Anxiety is medically recognized as the experience of negative feelings of apprehension, worry, and general unease.  These feelings can range from subtle and ignorable to intense and overwhelming enough to trigger panic attacks or feelings of impending doom. Anxiety is often accompanied by nervous behaviour, such as restlessness, difficulty concentrating, irritability, and muscular tension. 
Fear is the emotional response to a real or perceived imminent threat, whereas anxiety is the anticipation of a future threat. These two states often overlap, but they also differ in that fear is more often associated with surges of autonomic arousal necessary for fight or flight, thoughts of immediate danger, and escape behaviours, while anxiety is more often associated with muscle tension and vigilance in preparation for future danger and cautious or avoidant behaviours.   This focus of anticipated danger may be internally or externally derived.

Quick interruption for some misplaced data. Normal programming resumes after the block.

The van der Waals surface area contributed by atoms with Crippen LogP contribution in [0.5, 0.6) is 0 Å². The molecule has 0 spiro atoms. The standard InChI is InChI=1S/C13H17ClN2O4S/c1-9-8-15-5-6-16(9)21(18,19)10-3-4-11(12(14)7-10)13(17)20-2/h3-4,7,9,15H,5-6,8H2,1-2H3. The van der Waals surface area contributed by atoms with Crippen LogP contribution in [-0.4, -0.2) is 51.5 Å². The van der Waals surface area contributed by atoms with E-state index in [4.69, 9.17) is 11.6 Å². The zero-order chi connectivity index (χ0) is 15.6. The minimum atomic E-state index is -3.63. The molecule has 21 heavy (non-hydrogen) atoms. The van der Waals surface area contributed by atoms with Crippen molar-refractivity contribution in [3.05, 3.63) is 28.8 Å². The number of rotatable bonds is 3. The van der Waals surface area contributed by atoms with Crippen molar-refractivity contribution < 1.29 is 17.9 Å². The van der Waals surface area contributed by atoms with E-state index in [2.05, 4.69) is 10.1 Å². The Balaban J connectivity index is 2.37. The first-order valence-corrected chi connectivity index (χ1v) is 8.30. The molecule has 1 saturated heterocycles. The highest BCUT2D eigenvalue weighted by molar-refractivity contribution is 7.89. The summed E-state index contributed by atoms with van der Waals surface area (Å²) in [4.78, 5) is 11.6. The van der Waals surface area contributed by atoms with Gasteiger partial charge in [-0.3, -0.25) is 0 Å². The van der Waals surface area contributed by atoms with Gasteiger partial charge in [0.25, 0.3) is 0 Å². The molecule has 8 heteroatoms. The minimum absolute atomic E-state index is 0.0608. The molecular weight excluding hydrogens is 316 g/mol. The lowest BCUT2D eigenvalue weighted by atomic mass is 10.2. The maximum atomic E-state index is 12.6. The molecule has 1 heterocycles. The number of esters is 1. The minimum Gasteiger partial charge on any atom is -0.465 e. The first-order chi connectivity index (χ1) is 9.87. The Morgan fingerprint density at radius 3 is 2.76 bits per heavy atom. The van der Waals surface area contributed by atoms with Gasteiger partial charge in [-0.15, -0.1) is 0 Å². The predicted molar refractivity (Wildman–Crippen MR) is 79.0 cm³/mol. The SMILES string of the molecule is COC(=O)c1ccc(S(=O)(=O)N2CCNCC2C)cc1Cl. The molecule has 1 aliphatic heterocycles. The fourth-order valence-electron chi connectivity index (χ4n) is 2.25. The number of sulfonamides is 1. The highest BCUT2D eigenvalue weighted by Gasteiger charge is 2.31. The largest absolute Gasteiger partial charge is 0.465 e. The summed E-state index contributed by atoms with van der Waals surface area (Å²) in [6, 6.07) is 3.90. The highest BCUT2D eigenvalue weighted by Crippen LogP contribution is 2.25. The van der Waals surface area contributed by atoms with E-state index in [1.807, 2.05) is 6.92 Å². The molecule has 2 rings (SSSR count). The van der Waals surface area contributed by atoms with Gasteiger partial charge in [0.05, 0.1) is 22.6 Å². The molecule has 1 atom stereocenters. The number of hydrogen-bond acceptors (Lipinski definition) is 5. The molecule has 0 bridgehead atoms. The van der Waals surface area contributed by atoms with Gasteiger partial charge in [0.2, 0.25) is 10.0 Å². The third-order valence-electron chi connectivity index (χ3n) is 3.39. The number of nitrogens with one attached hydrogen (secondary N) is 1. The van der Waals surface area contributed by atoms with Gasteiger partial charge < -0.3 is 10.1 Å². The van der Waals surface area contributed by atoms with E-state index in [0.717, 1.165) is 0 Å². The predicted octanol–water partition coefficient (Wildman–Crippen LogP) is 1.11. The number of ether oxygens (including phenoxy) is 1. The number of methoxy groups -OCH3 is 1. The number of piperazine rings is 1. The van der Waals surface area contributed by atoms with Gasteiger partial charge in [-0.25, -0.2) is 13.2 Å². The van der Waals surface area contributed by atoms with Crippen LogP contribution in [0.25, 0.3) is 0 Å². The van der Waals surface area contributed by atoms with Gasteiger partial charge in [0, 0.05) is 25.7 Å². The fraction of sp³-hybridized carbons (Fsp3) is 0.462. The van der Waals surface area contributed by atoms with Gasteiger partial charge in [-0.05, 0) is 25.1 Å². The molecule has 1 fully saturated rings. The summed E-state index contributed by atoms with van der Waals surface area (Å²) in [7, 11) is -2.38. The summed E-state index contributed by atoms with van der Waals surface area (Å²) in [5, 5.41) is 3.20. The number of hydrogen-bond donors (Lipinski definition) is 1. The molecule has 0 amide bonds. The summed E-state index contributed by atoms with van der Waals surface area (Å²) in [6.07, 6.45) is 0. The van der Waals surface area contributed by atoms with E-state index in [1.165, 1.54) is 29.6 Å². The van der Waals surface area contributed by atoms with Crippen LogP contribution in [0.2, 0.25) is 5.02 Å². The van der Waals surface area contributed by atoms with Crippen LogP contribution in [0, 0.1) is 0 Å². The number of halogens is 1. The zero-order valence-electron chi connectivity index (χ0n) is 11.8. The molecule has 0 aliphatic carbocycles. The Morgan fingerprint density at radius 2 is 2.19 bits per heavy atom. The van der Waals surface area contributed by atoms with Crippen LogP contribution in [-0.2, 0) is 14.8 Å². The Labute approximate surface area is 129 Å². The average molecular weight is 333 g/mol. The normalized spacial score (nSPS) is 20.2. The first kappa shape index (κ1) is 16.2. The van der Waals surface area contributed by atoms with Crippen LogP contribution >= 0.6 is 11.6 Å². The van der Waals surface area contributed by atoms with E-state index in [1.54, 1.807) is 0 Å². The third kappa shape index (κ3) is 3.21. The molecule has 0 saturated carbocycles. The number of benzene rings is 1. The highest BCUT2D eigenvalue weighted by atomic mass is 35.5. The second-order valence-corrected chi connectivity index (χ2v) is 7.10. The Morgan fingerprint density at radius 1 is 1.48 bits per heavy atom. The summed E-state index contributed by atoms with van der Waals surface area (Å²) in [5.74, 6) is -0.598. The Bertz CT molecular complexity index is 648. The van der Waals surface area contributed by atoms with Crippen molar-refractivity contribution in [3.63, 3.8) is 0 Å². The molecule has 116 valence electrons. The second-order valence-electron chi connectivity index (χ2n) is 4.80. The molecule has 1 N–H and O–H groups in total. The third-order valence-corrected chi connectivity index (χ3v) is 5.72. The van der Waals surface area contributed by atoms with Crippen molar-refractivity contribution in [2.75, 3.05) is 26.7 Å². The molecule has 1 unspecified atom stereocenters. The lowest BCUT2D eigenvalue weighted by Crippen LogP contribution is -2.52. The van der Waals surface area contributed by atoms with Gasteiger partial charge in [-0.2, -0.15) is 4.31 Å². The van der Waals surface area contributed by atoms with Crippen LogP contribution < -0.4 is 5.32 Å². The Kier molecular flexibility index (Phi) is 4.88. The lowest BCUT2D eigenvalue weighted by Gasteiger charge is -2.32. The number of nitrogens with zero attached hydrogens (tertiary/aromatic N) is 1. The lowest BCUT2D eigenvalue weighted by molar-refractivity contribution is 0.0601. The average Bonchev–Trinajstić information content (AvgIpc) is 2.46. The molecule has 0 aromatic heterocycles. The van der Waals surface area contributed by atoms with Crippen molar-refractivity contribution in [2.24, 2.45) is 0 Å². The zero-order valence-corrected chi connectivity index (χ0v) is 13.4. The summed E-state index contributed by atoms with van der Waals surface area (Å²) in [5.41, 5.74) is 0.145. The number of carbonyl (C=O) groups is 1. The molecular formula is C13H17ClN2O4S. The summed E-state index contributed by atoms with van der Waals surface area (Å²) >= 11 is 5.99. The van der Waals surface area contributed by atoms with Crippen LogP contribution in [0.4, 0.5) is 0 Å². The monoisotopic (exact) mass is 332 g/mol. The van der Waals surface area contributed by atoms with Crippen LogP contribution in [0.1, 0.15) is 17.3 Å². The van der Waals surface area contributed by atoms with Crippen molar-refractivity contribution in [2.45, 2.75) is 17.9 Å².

Psychoactive substance-induced anxiety can be caused as an inescapable effect of the drug itself,  by a lack of experience with the substance or its intensity, as an enhancement of a pre-existing state of mind, or by the experience of negative hallucinations.
Anxiety is often accompanied by other coinciding effects, such as depression and irritability. It is most commonly induced under the influence of moderate dosages of hallucinogenic compounds, such as cannabinoids  , psychedelics  , dissociatives, and deliriants  . However, it can also occur during the withdrawal symptoms of GABAergic depressants  and during stimulant comedowns  .
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